Northern Ireland Housing Executive

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The Northern Ireland Housing Executive is the public housing authority for Northern Ireland. It is the enforcing authority for those parts of housing orders that involve houses with multiple occupants, houses that are unfit, and housing conditions.[1][2]

Origins[edit]

The Housing Executive was established in 1971 by the Housing Executive Act (Northern Ireland).

The creation of the Housing Executive is linked to the civil disturbances in Northern Ireland throughout the 1960s.[citation needed] Prior to 1971, the allocation of public housing was the responsibility of local councils in Northern Ireland and the Northern Ireland Housing Trust. In June 1968, Dungannon Rural District Council was accused of discriminating against a Catholic family when it allocated a new council house in the Caledon area to a young single Protestant woman with links to a local Unionist politician.[3] This incident proved to be the catalyst for the ensuing civil rights marches in Dungannon and Derry that ultimately led to widespread civil disturbance.

In his Parliamentary report on the following disturbances, Lord Cameron concluded that there was:

A rising sense of continuing injustice and grievance among large sections of the Catholic population in Northern Ireland, in particular in Derry and Dungannon, in respect of (i) inadequacy of housing provision by certain local authorities (ii) unfair methods of allocation of houses built and let by such authorities, in particular; refusals and omissions to adopt a 'points' system in determining priorities and making allocations (iii) misuse in certain cases of discretionary powers of allocation of houses in order to perpetuate Unionist control of the local authority[3]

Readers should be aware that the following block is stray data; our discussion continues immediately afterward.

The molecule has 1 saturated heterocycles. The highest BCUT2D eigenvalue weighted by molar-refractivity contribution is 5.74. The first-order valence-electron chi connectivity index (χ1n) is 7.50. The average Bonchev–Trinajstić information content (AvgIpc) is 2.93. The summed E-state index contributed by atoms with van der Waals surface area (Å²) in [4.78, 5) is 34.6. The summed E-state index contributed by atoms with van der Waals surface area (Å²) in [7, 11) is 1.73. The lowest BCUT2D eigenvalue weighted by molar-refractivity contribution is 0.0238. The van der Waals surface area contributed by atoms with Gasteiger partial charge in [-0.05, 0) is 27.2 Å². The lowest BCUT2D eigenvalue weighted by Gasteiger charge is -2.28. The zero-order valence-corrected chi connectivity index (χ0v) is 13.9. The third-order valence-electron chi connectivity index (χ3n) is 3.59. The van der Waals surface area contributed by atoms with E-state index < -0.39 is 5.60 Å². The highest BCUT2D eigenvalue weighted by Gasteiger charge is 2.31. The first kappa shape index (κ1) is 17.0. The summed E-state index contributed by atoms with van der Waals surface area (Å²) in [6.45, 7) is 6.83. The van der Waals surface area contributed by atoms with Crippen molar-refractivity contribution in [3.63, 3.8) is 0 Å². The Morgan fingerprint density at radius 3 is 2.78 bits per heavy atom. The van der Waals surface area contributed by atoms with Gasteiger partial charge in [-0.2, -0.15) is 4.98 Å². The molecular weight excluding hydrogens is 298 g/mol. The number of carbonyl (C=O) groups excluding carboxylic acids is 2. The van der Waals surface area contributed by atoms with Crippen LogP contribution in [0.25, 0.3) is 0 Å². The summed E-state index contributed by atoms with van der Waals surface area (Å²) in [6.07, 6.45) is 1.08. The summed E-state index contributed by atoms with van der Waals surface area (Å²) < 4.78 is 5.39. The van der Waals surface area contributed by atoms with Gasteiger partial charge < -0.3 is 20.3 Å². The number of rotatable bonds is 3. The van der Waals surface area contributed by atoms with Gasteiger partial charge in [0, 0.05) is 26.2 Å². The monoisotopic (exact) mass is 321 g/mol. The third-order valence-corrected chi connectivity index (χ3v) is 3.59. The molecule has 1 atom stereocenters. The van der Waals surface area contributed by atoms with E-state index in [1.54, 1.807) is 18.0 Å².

A single all-purpose housing authority for Northern Ireland had been advocated as early as 1964 by the Northern Ireland Labour Party[4] but it was not until the British Home Secretary, James Callaghan, visited the Stormont Government in the wake of the Belfast Riots of August 1969 and pressed for a unified housing body that the Stormont regime took the idea seriously. Although the Bill was proposed by the Ulster Unionist Minister of Development, Brian Faulkner, it was strongly opposed by Unionist right-wingers[4] and by followers of Ian Paisley.

The new organisation was modelled on the Northern Ireland Housing Trust. In 1973, it took over the housing functions of the New Town Development Commissions for Derry, Antrim, Ballymena, and Craigavon.[1][5]

A report published in June 2010 by Queens University Belfast states that social housing in Northern Ireland is not adeuqately funded and breaches international human rights.[6]

Functions and responsibilities[edit]

The Northern Ireland Housing Executive's website cites its main functions as being:

  • to regularly examine housing conditions and housing requirements;
  • to draw up wide ranging programmes to meet these needs;
  • to effect the closure, demolition and clearance of unfit houses;
  • to effect the improvement of the condition of the housing stock;
  • to encourage the provision of new houses;
  • to establish housing information and advisory services;
  • to consult with District Councils and the Northern Ireland Housing Council;
  • to manage its own housing stock in Northern Ireland

The organisation is also the home energy conservation authority for Northern Ireland. It has statutory responsibility for homelessness and also administers the housing benefit system and Supporting People programme in Northern Ireland.

In 1991 the Housing Executive owned 170,000 dwellings in Northern Ireland.[7] In 2007, primarily due to the organisation's 'right to buy' policy, the housing stock had reduced to just over 92,000.[8]

References[edit]

  1. ^ a b J. B. Cullingworth and Vincent Nadin (2001). Town and Country Planning in the Uk. Routledge. p. 52. ISBN 0-415-21775-X. 
  2. ^ Henry Hurrell Clay and W. H. Bassett (1999). Clay's Handbook of Environmental Health. Taylor & Francis. p. 115. ISBN 0-419-22960-4. 
  3. ^ a b Cameron, Lord (1969). Disturbances in Northern Ireland: Report of the Commission appointed by the Governor of Northern Ireland. Belfast: Her Majesty's Stationery Office. 
  4. ^ a b Brett, C.E.B (1986). Housing A Divided Community. Dublin: Institute of Public Administration. p. 171. ISBN 0-906980-49-6. 
  5. ^ Gerald McSheffrey (2000). Planning Derry: Planning and Politics in Northern Ireland. Liverpool University Press. p. 101. ISBN 0-85323-724-7. 
  6. ^ Social housing in not adequately funded- QUB
  7. ^ Artur Bezelga and P S Brandon (1991). Management, Quality and Economics in Building. Taylor & Francis. p. 1721. ISBN 0-419-17470-2. 
  8. ^ [1][dead link]

External links[edit]